We look forward to having the opportunity to continue serving our community in the midst of the COVID-19 threat. Here are some things we have done to ensure we can provide uninterrupted care to you and your family:
- We are carefully screening patients as they come into the clinic, with CDC criteria, and providing mask if warranted
- Lobby layout conducive to social distancing
- Daily detailed cleaning throughout the clinic to prevent spread of infection
Alongside these measures we have implemented new ways to receive your urgent care visit:
Telemedicine connects you with a medical provider in a secure video chat, from the comfort and safety of your own home. Let us evaluate, diagnose, and offer a treatment plan. Discuss your health today with one of our board-certified medical providers with our easy to use Telemedicine option.
Curbside Medical Consultation (Visits)
In these new and concerning times, we have implemented Curbside Visits. Receive our award winning care from the comfort of you own vehicle. A medical provider will evaluate, diagnose and offer a treatment plan. These visits have added benefits over telemedicine because we can complete lab tests, such as strep and flu, obtain vital signs and direct you into the clinic if your medical condition warrants it.
Direct-to-Room Clinical Visit
A direct-to-room visit means you can check-in and pay for your visit from the comfort of your own vehicle. When it is your room is ready a member from our clinical team will contact you and escort you directly from your vehicle into an exam room. A perfect option for conditions that require x-rays, office procedures, or IV hydration.
As always, we are here to care to for you and your family. Please feel free to call us if you have any questions or concerns about your condition prior to arrival. You may contact our Magnolia/The Woodlands clinic at (281)583-1980 or our Giddings clinic at (979)-542-2273.
What is Coronavirus?
“Coronavirus” is a term that refers to a family of viruses that cause the common cold. “COVID-19” is the new type of coronavirus that has been causing more severe flu-like illness.
Where did the virus originate?
COVID-19 was first detected in Wuhan, China, in December 2019.
How does the virus spread?
Just like every other cold or flu! If you’re within 6 feet of a sick person who doesn’t protect their sneeze or cough, their respiratory droplets can land on your eyes/nose/mouth and cause infection. You can also catch it by touching your face after touching a surface with COVID-19 particles on it (a sick person’s hand, a doorknob, a light switch, a shopping cart, etc.).
How long does it live on surfaces?
The virus can live on surfaces for two to nine days.
How can I protect myself?
Avoid being in the same room with people who are sick. Wash your hands with soap and water for twenty seconds or use an alcohol-based hand sanitizer with at least 60% alcohol. Do not touch your eyes or mouth, and stay home if you are sick. Cough or sneeze into your elbow and clean surfaces frequently with an antiviral disinfectant. The current recommendation is that face masks should only be used people who are exhibiting signs of infection or protecting health care professionals.
How do you know if you have COVID-19?
Within 2-14 days of travel to a high-risk country or close contact with a COVID-19 patient, you may develop symptoms that include fever, cough, and shortness of breath.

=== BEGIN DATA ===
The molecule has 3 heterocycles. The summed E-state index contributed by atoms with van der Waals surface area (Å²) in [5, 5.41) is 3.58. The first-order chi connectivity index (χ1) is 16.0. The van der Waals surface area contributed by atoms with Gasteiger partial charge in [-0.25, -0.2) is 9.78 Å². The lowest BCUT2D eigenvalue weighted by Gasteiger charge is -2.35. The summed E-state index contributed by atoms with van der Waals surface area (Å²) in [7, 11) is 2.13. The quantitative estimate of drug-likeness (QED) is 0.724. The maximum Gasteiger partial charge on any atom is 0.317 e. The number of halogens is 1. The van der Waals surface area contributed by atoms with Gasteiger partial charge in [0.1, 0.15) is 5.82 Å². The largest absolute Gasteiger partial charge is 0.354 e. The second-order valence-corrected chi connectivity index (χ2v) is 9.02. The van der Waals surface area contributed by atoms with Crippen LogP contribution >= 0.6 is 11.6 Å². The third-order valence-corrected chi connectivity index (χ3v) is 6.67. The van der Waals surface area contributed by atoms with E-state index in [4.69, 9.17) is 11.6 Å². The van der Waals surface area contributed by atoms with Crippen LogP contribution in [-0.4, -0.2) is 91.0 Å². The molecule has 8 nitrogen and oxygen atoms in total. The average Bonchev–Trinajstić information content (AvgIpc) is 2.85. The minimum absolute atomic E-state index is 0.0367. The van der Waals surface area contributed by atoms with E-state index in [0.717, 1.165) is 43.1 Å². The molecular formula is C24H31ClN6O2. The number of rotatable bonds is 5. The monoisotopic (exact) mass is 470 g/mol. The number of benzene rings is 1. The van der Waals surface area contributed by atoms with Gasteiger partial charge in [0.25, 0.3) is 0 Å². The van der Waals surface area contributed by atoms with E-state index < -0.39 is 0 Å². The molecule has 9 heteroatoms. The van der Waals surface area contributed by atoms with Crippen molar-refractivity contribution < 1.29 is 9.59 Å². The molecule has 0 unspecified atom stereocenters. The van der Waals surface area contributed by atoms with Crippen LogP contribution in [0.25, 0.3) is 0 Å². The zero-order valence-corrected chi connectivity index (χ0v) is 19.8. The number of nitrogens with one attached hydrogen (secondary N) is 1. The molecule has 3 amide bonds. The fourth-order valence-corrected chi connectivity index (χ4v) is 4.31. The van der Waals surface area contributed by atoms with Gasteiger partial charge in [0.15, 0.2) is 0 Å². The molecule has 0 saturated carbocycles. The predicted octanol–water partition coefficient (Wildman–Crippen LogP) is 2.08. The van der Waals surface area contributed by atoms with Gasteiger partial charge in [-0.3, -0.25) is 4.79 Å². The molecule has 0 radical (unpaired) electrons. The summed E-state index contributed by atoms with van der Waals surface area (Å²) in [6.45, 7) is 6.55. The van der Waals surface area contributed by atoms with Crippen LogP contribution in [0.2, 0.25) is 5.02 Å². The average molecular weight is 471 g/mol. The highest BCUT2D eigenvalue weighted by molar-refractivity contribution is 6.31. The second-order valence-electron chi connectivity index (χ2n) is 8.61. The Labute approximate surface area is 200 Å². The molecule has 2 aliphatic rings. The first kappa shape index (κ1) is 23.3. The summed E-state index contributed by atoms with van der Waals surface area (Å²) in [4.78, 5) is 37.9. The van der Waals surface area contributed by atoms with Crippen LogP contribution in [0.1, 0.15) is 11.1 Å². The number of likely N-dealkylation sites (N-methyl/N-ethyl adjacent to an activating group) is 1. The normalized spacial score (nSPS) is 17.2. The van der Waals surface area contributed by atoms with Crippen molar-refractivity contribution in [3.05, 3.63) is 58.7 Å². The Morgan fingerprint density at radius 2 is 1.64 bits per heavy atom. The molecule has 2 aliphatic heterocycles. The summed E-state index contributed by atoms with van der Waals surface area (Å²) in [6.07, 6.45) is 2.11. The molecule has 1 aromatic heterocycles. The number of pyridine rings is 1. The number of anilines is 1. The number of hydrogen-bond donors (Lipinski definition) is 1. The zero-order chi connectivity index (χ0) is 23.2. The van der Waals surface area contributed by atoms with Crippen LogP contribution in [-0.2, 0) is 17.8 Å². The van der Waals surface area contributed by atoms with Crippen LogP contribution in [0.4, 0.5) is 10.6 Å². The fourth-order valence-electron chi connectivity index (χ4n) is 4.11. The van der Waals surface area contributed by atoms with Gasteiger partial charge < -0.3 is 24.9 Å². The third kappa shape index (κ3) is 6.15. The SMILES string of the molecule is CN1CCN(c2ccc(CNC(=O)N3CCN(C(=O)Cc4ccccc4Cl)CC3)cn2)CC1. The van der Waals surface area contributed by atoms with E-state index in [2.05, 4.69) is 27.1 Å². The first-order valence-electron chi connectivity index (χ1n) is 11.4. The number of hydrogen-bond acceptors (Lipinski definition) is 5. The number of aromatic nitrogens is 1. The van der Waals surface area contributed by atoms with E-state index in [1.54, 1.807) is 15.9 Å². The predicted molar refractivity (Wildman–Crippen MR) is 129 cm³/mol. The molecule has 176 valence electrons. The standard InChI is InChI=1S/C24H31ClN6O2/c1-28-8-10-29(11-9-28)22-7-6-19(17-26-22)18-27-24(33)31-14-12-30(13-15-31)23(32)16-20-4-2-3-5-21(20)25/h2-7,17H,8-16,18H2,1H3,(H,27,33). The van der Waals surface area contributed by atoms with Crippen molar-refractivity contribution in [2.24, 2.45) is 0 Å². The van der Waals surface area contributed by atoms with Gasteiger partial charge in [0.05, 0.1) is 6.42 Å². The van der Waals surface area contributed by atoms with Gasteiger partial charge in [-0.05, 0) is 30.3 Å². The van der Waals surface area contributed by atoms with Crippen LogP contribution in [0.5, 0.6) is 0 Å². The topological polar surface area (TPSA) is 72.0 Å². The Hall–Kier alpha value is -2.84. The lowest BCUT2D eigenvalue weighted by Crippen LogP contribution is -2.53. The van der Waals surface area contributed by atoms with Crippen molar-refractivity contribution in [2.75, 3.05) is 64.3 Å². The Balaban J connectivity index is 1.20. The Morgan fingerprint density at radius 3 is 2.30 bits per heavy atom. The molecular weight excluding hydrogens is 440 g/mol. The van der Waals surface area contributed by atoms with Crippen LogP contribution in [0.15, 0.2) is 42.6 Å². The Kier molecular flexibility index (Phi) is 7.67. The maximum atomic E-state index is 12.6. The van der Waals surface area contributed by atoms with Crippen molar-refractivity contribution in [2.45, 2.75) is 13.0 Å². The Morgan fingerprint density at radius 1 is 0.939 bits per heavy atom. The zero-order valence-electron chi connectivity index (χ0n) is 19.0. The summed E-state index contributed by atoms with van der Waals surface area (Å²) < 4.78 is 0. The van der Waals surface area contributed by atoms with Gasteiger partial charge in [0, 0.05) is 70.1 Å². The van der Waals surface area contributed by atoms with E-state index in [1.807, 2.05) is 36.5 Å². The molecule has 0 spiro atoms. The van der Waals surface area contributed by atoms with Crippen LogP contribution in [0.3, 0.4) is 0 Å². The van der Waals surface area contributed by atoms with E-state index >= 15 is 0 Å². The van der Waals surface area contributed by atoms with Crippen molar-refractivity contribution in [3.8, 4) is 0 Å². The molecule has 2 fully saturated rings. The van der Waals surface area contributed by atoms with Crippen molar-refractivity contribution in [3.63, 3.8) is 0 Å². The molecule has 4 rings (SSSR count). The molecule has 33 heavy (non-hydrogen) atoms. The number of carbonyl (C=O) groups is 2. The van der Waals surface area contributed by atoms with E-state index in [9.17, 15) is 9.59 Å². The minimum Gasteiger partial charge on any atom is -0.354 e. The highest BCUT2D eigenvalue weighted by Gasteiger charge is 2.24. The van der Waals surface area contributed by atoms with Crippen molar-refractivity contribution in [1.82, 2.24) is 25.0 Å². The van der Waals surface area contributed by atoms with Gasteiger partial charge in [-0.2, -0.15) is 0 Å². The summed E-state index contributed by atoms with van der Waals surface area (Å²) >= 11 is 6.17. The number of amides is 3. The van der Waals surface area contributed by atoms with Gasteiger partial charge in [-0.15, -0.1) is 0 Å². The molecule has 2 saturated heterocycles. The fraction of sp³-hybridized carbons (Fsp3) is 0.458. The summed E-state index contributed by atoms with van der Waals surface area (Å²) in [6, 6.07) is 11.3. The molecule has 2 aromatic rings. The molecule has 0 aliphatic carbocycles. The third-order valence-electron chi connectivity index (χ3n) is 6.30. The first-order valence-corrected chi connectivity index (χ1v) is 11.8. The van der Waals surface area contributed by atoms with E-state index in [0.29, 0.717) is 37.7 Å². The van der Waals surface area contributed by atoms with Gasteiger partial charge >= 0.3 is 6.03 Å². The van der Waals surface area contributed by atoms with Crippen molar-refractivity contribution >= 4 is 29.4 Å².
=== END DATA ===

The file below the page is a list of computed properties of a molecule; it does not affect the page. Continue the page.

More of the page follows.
Is there a vaccine?
Currently, there is no vaccine, and it is anticipated that it will take 12 to 18 months to develop one.
What is self-isolation?
Self-isolation is when a person who is suspected of having or carrying an infectious pathogen, such as the COVID-19 virus, isolates themselves from others.
How do I self isolate?
Stay home! Use a separate bedroom and bathroom. Ask family members to bring food to your door. If you must be around people, keep a 6-foot distance between you, wear a mask, do not touch your face or unnecessary surfaces, and cough into your elbow immediately followed by hand washing.
Why do I have to self isolate?
COVID-19 is spread via respiratory droplets and is very contagious. If a sick person is within 6 feet of another person and doesn’t protect their sneeze or cough, their respiratory droplets can land on the other person’s eyes/nose/mouth and cause infection. A sick person can also spread it by touching a surface (doorknob, light switch, shopping cart, phone, etc.) after coughing/sneezing into their hand or touching their face. It is challenging to prevent the spread of germs, even with the best hygiene, which is why sick people must stay home and stay in their rooms.
How long do I have to self-isolate?
It depends but most people need to self-isolate for 14 days.
Who determines how long I’ll need to self-isolate?
Your local health department.
How do I contact the health department?
Do I have to call the health department?
Yes, the best way to combat this illness is by accurate tracking and isolation of people who may spread it. The health department has the best resources to do this.
Do I have to get tested?
Not always, it depends on the health department’s recommendations.
How can I get tested?
Most federal health clinics and emergency rooms have COVID-19 testing kits. The health department will help determine where you can be tested
How can I manage my symptoms from home?
COVID-19 is usually a mild lower respiratory illness for most people, so it should respond well to over the counter cough suppressants, rest, and fluids
Who is at highest risk of developing severe symptoms?
People over 65, those with compromised immune systems (cancer), kidney, heart, or lung disease, and diabetics.
What do I do if I’m feeling worse?
Call your doctor or the health department to discuss the best course of action. If it is a life threatening emergency, call 911.
Where can I find more information?
Montgomery County Health Department
Lee County Health Department